Tale of two welcomes: Imelda, Ateneo and the hero it once insulted
She looked happy in the photographs and those around her, including young scholars and the president of the Ateneo de Manila University, certainly appeared thrilled to be with her.
“Ah, Ateneo loves Imelda Marcos,” the photos said.
How different it was from the way Ateneo once welcomed one of its own, the student leader Edgar Jopson, a true blue Atenista who gave his life to fight dictatorship, and for whom the school held perhaps the most stunningly disrespectful memorial service in its history.
More on that later.
It’s a good sign that Ateneo’s warm welcome for Imelda was greeted with such vehement outrage the Jesuit university’s president, Fr. Jett Villarin was forced quickly to issue an apology.
“Please know that in the education of our youth, the Ateneo de Manila will never forget the Martial Law years of oppression and injustice presided over by Mr. Ferdinand Marcos,” he said. “We would not be catching up on nation building as we are today, had it not been for all that was destroyed during that terrible time … I would like to reaffirm that we have not forgotten the darkness of those years of dictatorship…”
And, in fact, the Ateneo has demonstrated in many ways that it has not forgotten.
The university’s publishing house, the Ateneo Press, has published books on the regime, including a collection of profiles of Atenistas who joined the fight against dictatorship, including Edjop. Many Ateneo students and faculty members were actively involved the movement against the Marcos regime.
But the embarrassing photo-op with Imelda, at a time when the dictator’s widow is openly bragging about Bongbong’s presidential ambitions and her desire to reclaim Malacanang, shows that the university needs to do more to remember and to not forget.
And more importantly, it needs to do more to help its own students know and understand what happened to us when the Marcoses were in power.
They could start with the stories of Atenistas who defied tyranny, like Manny Yap, the activist who was picked up by the Marcos security forces in 1976 and never seen again. Or Emmanuel Lacaba, the poet-artist who was killed by Marcos’s military that same year.
And perhaps Ateneo could reflect on its own troubling responses to Atenista activists who defied not just the regime, but also an elitist political system that made it possible for a Marcos to emerge.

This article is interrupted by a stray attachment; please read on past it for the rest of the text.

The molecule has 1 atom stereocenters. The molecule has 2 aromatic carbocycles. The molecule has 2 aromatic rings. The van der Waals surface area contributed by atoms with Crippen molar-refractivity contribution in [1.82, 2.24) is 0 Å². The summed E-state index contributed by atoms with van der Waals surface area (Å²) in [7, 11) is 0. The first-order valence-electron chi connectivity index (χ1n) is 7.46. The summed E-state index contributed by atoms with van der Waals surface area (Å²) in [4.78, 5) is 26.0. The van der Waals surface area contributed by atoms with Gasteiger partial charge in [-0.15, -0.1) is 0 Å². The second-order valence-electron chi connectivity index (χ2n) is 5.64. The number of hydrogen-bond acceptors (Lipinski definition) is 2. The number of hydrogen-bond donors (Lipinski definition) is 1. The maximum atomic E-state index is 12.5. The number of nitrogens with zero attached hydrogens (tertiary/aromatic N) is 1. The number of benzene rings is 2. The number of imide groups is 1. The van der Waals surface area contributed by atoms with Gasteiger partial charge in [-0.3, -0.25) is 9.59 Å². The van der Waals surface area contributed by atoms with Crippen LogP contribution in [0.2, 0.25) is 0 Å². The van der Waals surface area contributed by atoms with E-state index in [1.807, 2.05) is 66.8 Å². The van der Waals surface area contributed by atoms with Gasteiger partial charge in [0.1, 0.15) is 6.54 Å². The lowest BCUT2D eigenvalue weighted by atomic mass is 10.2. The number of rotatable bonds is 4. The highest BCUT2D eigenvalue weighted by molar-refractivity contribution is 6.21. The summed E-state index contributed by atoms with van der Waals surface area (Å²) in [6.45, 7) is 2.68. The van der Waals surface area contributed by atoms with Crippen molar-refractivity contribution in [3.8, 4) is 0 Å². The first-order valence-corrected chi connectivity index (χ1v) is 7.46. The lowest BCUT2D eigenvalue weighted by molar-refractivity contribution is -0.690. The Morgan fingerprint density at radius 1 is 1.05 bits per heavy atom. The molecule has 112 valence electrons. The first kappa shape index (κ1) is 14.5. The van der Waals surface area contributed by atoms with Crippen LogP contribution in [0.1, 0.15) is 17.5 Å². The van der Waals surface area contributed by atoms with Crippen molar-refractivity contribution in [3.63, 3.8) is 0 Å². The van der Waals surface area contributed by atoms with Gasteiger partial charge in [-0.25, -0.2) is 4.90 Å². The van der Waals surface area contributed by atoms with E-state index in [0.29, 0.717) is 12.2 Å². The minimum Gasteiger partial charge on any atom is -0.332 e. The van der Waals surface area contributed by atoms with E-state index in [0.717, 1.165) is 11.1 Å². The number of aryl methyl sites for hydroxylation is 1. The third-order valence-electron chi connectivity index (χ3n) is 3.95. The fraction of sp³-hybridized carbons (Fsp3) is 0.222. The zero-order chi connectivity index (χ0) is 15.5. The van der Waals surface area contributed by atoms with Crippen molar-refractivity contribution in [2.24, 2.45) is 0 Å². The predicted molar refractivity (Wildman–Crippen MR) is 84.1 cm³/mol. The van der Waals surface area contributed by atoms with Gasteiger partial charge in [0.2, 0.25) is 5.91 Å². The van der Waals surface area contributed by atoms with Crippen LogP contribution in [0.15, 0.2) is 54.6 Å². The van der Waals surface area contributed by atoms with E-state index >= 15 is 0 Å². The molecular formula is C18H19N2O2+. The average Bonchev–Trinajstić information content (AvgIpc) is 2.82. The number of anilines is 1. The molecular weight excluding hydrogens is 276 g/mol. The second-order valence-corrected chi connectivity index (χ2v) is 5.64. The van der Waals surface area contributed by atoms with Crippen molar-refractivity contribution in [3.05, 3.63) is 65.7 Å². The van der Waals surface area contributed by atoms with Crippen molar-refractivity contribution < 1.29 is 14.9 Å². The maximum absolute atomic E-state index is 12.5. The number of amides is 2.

Which brings us back to Edjop and the cold-hearted welcome Ateneo gave him after his death.
Edjop, a popular, nationally recognized student leader who was named one of the Ten Outstanding Young Men of 1970, joined the underground movement against Marcos after Martial Law was declared.
He was then already famous for an act of courage.
In January 1970, in a meeting with Ferdinand Marcos at Malacanang, he dared ask the president to promise in writing that he would not seek a third term. Marcos responded by insulting Edjop, dismissing him as a mere grocer’s son.
Edjop’s defiant act turned out to be prescient. For Marcos held on to power, unleashing a 14-year murderous reign of greed and brutality.
Edjop did not think twice about joining the fight against the regime, even if it meant giving up his life of privilege and comfort. A graduate of one of the country’s most prestigious universities, Edjop began life after college living with and organizing factory workers in Manila. And he kept on fighting until in 1982, he was killed in a military raid in Davao City.
His family wanted to hold a memorial service on the campus where he had spent most of his youth and where he took seriously its dictum of being a “man for others.”
But the Jesuit institution that once hailed him as the model Atenista initially refused his family’s request. The school said it was worried about military surveillance and the security of its own students.
Only after Ateneo alumni protested the school’s reluctance to honor Edjop did the university finally agree.
But it was not exactly a warm welcome, certainly not the kind that Imelda Marcos just received on the Loyola Heights campus.
No photo-ops. No selfies. No smiling school officials.
Instead, Edjop was welcomed with brazen disrespect.
The late poet, and another prominent Atenean, Freddie Salanga, later recalled what happened in a 1982 article:
“The mass over, I opted to go in and join the line queueing up for a last view of the friend in the long brown coffin. When my turn came I could hardly make him out under glass for the Jesuits had sprinkled too much holy water. As I made a turn past the altar I stopped to look back and suddenly heard this Jesuit practically pleading with the family to please decide when to close the coffin and take it out. He had a stupid smile on his face and anyone could plainly see that he was nervous. It took all I could to keep myself from pushing him away. There was still a long line of mourners and all he could think of was hustling everyone away…
“They may not have agreed with his brand of seeking justice, but the man had, undoubtedly, stood for the same thing many of them had been (sometimes triumphantly) preaching about, albeit under better protective cover, for Loyola Heights is hardly any sane man’s idea of a guerrilla jungle.”
In fact, some from the Ateneo paid tribute to his heroism.
One of them was one of his Jesuit mentors Father William Kreutz, who had coined the nickname Edjop, and who said in an interview, “Anyone who follows through and dies for what he or she believes in, especially if it’s for the benefit of the nation, I think that person deserves to be called a hero.”
The Ateneo community has since embraced that view.
But in reaffirming that it has “not forgotten the darkness of those years of dictatorship,” Ateneo could perhaps acknowledge that it once also was lost in and afraid of the dark.
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